Eureka. Thank you for the link, still struggling with the new forum software. Found the first (dead) link on that thread earlier. I think the second link was posted after I looked.
Why crossflash? Why not!
I would like to keep a drive available for use with PlexUtilities. I don’t use it very often, but it has some tests which can be useful. My only other compatible drive is an iHAS B (@PX-L890SA), but I have wanted to return it to Lite-On firmware for some time so I can use it for TA jitter testing with CD-DVD Speed and a few other reasons.
[Also iHAS324C or PX-891SA is much more memorable, aesthetically pleasing & easier to type than DH24ACSH. ]
I wouldn’t call the iHAS C an unreliable scanner. Thus far my results have been consistent and it seems to be reporting all of the error types expected of a Lite-On. The only issue is that it reports many more errors (PI in particular) than its recent Lite-On predecessors. But then again so do other highly regarded DVD scanners, such as the much loved Nexperia-based Benq drive. So long as it is only reporting the number of errors of a particular type that it encounters - no more and no less - and behaves in a consistent manner, then I don’t see that there is a problem. Just because a drive reports higher error rates than other drives it does not necessarily mean it is a better or worse scanner than another drive.
For example, the Lite-On SOHR-5239V usually reports much lower C1 error rates than preceding Lite-On CD Writers. So is it a reliable scanner? No, it’s awful. Why? Well we don’t know why it reports fewer C1 errors. It was suggested that it may not be reporting all level 1 errors as C1 (just as Mediatek DVD Writers only report E31 errors as C1), but I am not convinced - the pattern does not consistently match any combination of E11, 21 & 31 as reported by a Benq or Plextor. And sometimes for no apparent reason it reports much higher levels than expected (especially at the start of the disc) for no apparent reason and ‘phantom’ C2 error spikes which come and go - even when scanning the same disc. This is an unreliable scanner because we don’t know what data is being returned and do not trust it to return similar results every time for the same input (i.e. scanning the same disc multiple times).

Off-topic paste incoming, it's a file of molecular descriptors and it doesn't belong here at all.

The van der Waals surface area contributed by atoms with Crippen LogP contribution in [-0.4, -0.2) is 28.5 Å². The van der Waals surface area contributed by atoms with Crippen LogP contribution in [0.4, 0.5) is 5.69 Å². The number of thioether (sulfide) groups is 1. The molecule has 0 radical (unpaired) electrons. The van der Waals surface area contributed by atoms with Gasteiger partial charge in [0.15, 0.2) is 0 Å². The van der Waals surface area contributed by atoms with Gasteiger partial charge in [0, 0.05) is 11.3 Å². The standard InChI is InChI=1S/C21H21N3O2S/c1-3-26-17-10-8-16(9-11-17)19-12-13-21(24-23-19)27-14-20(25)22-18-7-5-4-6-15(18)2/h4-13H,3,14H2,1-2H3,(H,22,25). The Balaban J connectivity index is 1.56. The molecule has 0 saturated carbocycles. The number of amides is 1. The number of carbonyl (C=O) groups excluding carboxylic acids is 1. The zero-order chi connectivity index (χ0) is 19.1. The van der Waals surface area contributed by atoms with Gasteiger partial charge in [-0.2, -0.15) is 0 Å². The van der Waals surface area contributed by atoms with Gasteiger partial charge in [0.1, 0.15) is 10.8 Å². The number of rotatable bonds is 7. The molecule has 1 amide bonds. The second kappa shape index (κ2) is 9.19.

Then consider the NEC ND3540A (IIRC). Our resident NEC expert considered this to be a great DVD scanner as he considered it to produce consistent & reliable results even at 16x speed! The error rates reported were much higher than say a Lite-On scanning the same discs. But so long as the results are consistent and you understand the characteristics of the drive & what is being reported, the high error numbers don’t matter.
So far my view is that the iHAS C is just a poor, but consistent, DVD reader. My hunch is that the OPU used is not the best, or maybe it is not being used to its best ability (e.g. poor reading strategy or another design deficiency). My reasoning is that the iHAS D series appears to report much lower PI error rates than the C and uses the same chipset, but a different OPU and board design. But it is only a hunch, based on others results.
Having a second scanning drive which is less good at reading discs can be very useful and informative. For example, on very good discs my Benqs report similar values to my Lite-Ons. But on less good discs the Lite-On values remain low but the Benq may report significantly more errors (or a different error distribution pattern). Because I know that both drives are consistent scanners, but behave differently (the Benq being a marginally less good reader), I can use the size of the margin between the two drives I can make reasonable judgements about the quality of a disc. This would not be possible if I only used drives which are equally good readers.